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New York Times Education News

  1. Trying Again, de Blasio Names a New Schools Chancellor
    In his second attempt to replace Carmen Fariña, the mayor selected Richard A. Carranza, the Houston schools superintendent, who accepted at City Hall.
  2. Next to Lead New York’s Schools: An Educator With a Song on His Lips
    Richard A. Carranza grew up in Arizona and worked his way through college as a musician. He described himself as “a mariachi masquerading as a superintendent.”
  3. Yale Rape Verdict Shows How ‘Yes Means Yes’ Can Be Murkier in Court
    The acquittal in the case of Saifullah Khan showed how the consent standards that have been adopted at colleges may differ from those that prevail off campus.
  4. Times Scholarship Winners Excelled Through Adversity
    Meet the 10 recipients of The New York Times college scholarship, a program for students who, despite hardships, have achieved academically, in the arts and as activists.
  5. Stanford History Event Was ‘Too White and Too Male,’ Organizer Admits
    The organizer, Niall Ferguson, found himself on the defensive after a tweet with images of 30 white, male speakers prompted anger from female historians.
  6. Jersey City Teachers Go on Strike Over Health Insurance
    This protest comes just weeks after a statewide teachers strike in West Virginia, which ended after teachers received a 5 percent pay raise.
  7. ‘This Is Not a Drill’: 11 Students on the Terror of Lockdowns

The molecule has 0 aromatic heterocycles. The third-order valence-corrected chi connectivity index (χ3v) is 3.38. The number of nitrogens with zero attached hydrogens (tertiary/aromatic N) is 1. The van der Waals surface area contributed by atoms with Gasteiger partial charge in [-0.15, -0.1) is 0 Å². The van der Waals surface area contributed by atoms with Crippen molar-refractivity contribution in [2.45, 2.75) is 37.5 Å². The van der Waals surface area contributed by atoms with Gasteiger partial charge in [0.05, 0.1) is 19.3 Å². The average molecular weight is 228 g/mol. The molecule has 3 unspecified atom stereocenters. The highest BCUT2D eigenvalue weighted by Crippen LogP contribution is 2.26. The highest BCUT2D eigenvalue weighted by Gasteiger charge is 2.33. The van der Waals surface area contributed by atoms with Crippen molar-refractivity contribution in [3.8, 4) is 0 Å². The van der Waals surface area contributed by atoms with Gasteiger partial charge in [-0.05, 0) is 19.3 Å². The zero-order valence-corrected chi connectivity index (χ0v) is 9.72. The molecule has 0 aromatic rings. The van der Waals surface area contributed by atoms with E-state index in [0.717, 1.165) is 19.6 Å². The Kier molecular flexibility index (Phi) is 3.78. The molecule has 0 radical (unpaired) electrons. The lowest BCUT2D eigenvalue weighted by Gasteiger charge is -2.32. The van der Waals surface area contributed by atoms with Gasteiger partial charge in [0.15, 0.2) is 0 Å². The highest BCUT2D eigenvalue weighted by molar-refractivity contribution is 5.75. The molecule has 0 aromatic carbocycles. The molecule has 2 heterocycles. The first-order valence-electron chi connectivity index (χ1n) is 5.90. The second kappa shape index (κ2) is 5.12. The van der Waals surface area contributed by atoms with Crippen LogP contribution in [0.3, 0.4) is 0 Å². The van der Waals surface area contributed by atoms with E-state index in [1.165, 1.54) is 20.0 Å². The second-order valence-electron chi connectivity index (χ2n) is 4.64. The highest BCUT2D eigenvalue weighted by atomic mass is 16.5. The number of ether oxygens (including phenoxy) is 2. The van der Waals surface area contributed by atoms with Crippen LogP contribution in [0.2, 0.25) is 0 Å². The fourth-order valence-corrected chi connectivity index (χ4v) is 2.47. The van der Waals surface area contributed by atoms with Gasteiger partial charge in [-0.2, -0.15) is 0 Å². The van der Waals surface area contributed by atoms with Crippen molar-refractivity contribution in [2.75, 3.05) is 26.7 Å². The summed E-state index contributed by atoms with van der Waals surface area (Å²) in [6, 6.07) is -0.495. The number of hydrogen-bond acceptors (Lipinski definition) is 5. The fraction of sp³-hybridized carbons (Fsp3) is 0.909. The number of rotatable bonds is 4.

American teenagers describe the impact of the bomb and gun threats that terrorize their schools, excite panic, then fizzle.
  8. Tech Tip: Preserving Those Refrigerator-Door Masterpieces
    Storing digital copies of your child’s artwork allows you to look back fondly, long after the pipe cleaners and glitter have been lost to time.
  9. Teacher’s Gun Is Accidentally Fired During Public Safety Class, Injuring 3
    As President Trump doubles down on a proposal to arm school employees, two recent accidents involving guns fired by school officials have raised concerns.
  10. National School Walkout: Thousands Protest Against Gun Violence Across the U.S.
    In a coordinated action, students left their classrooms and sometimes marched in the streets a month after 17 people were killed in a Florida high school.
  11. What College Students Really Think About Free Speech
    A new study finds that the vast majority of students strongly support free speech but struggle to balance it with their desire for inclusivity.
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